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Commentary By Stephen Vukovits

Soybean Price Decline Illustrates Trade War Dangers

Economics Trade

The first round of the trade war between the United States and China officially began on Friday.  Citing unfair policies and disregard for intellectual property rights, the Trump administration imposed tariffs on $34 billion worth of Chinese goods.  Technology products and industrial parts were the most common of the 800 items targeted.

In retaliation, China implemented equivalent tariffs on American products, including a 25 percent duty on soybeans. This was designed to inflict major damage on American farmers, since soybeans make up 63 percent of U.S. agricultural exports to China.  A study by Professors Andrew Muhammed and S. Aaron Smith at the University of Tennessee estimated that a tariff of this magnitude would reduce American exports between $4.5 billion and $7.7 billion.

To make up for lost supply, China eased tariffs on its neighbors and increased subsidies to the soybean sector.  Specifically, the three percent tariff on soybean imports from India, South Korea, Bangladesh, Laos, and Sri Lanka was removed, and in China’s northeast Heilongjiang province, the government is shifting subsidies away from corn and towards soybeans.  While these measures will make up for some of the lost American supply, it will be nowhere near enough to maintain current import levels.

Brazil is poised to fill the remaining void.  Having already overtaken the United States as the world’s largest soybean exporter in 2013, the South American nation stands to grow as an even larger share of the market by filling in for America’s absence in the Chinese market.

The effect of this shift is illustrated in the dramatic shocks to soybean prices.  While American soybean futures have fallen to the lowest level in over a decade, the Brazilian soybean premium has tripled since May.  The gap between the bushels from the two countries is now $2.21, the largest margin recorded since the measure began in 2014.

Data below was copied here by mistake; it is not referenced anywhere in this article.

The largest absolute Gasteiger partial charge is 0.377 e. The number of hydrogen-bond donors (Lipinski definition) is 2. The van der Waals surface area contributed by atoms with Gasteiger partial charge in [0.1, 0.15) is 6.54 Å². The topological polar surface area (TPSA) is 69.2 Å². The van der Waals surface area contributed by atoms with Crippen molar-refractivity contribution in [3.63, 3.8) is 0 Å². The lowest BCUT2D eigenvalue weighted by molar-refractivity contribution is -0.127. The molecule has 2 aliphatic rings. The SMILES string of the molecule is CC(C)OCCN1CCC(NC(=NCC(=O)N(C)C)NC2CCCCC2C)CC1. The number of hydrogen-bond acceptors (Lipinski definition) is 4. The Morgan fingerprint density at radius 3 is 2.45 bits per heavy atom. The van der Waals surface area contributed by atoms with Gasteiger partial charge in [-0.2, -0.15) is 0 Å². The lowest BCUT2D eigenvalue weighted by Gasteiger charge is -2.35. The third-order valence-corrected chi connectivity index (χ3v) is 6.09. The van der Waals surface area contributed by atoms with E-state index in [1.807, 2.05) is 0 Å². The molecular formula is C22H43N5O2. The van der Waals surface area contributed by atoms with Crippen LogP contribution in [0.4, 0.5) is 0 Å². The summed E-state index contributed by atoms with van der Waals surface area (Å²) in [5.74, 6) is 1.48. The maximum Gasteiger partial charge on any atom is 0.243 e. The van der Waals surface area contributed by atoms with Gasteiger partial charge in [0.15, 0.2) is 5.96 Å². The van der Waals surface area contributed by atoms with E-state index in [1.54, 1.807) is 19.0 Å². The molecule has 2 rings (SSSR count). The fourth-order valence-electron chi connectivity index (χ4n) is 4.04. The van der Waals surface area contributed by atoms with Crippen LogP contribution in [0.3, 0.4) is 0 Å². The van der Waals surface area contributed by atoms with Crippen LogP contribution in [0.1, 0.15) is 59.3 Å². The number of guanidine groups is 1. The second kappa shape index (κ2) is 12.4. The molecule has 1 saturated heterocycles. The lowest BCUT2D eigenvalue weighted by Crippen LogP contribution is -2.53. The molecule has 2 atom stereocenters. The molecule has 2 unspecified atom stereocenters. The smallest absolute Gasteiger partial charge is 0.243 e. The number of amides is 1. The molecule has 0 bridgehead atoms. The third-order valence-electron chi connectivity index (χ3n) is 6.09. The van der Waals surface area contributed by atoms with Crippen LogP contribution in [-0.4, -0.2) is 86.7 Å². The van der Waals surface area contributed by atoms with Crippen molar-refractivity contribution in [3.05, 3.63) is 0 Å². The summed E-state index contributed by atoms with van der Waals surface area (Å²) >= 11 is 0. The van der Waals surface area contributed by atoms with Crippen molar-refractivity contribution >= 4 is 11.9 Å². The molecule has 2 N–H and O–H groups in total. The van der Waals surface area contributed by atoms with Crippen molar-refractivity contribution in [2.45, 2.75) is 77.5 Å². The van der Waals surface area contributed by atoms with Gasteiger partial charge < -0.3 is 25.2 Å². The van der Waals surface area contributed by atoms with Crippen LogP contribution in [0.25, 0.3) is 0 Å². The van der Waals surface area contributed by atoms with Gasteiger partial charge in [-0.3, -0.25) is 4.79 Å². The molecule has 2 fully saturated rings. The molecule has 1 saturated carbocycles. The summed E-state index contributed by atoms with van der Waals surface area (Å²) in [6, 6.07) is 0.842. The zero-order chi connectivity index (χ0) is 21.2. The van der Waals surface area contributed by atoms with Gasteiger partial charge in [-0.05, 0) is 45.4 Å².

Those most affected by the soybean tariffs are farmers in the Midwest.  Politically, these rural areas are conservative, and President Trump carried 95 percent of the counties that harvest soybeans in this region.  However, a major downturn to local farm revenues could turn many away from the President and Republicans.  With toss-up Senate races this fall in Indiana, Missouri, and North Dakota, rural voters will have a major influence on who controls Congress.

Because of the importance of this constituency to the outcome of the 2018 midterm elections and President Trump’s potential re-election efforts, it is no surprise that Secretary of Agriculture Sonny Perdue is exploring potential countermeasures to combat falling soybean prices.

One option under consideration is relying on the USDA’s Commodity Credit Corporation (CCC) to stabilize the soybean market by offering loans and buying unsold crops.  Established in 1933, the CCC can borrow up to $30 billion from the Treasury to fund any programs protecting farm revenue.  Rather than selling soybeans to traditional customers, the USDA would likely sell these crops directly to foreign governments and donate the leftovers to international charities.

However, this proposal is nothing more than a short-sighted bailout of the soybean industry that would have damaging long-term repercussions.  Government subsidies may balance farmers’ budgets this year, but buying excess soybeans does nothing to discourage additional tariffs.  The government cannot buy unsold crops forever.

Fortunately, legislators on both side of the aisle have warned against this kind of temporary intervention.  Representative Collin Peterson [D-MN-7], the ranking Democrat on the House Agriculture Committee, has argued that farmers do not want this kind of market intervention, and Senator Pat Roberts [R-KS], chairman of the Senate Agriculture Committee, has stated “we don’t need another subsidy program.”

The most effective solution would be to end the trade war and use other mechanisms to force China to comply with global intellectual property laws. Rather than tariffs, the U.S. government could further limit visas to Chinese students, close down U.S. college campuses in China, and prevent Chinese companies from listing on U.S. exchanges. These actions would limit China’s ability to gain access to valuable American technology.

Soybean farmers are just the first victim in what could be an economic disaster if retaliatory measures continue.  Other agricultural staples such as cotton and pork are already facing similar tariffs and the list of targeted products will only continue to grow if the trade war continues.  Other remedies should be tried.

Stephen Vukovits is a contributor to Economics 21.  Follow him on Twitter @svukovits.

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